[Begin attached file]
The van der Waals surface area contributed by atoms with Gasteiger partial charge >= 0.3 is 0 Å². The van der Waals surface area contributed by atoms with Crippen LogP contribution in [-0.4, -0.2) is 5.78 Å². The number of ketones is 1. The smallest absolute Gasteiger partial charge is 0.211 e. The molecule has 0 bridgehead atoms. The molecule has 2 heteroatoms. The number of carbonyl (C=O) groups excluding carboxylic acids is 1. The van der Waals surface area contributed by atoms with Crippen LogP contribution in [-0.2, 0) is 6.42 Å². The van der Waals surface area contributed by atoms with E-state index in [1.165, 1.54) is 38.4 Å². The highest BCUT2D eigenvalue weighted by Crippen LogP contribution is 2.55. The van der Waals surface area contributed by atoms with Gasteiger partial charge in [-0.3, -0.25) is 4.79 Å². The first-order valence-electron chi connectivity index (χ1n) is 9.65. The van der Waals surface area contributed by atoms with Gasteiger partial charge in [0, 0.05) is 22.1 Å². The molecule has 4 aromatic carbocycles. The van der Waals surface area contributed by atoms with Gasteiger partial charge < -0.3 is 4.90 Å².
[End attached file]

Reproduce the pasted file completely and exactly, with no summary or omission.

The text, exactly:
The van der Waals surface area contributed by atoms with Gasteiger partial charge >= 0.3 is 0 Å². The van der Waals surface area contributed by atoms with Crippen LogP contribution in [-0.4, -0.2) is 5.78 Å². The number of ketones is 1. The smallest absolute Gasteiger partial charge is 0.211 e. The molecule has 0 bridgehead atoms. The molecule has 2 heteroatoms. The number of carbonyl (C=O) groups excluding carboxylic acids is 1. The van der Waals surface area contributed by atoms with Crippen LogP contribution in [-0.2, 0) is 6.42 Å². The van der Waals surface area contributed by atoms with E-state index in [1.165, 1.54) is 38.4 Å². The highest BCUT2D eigenvalue weighted by Crippen LogP contribution is 2.55. The van der Waals surface area contributed by atoms with Gasteiger partial charge in [-0.3, -0.25) is 4.79 Å². The first-order valence-electron chi connectivity index (χ1n) is 9.65. The van der Waals surface area contributed by atoms with Gasteiger partial charge in [0, 0.05) is 22.1 Å². The molecule has 4 aromatic carbocycles. The van der Waals surface area contributed by atoms with Gasteiger partial charge < -0.3 is 4.90 Å².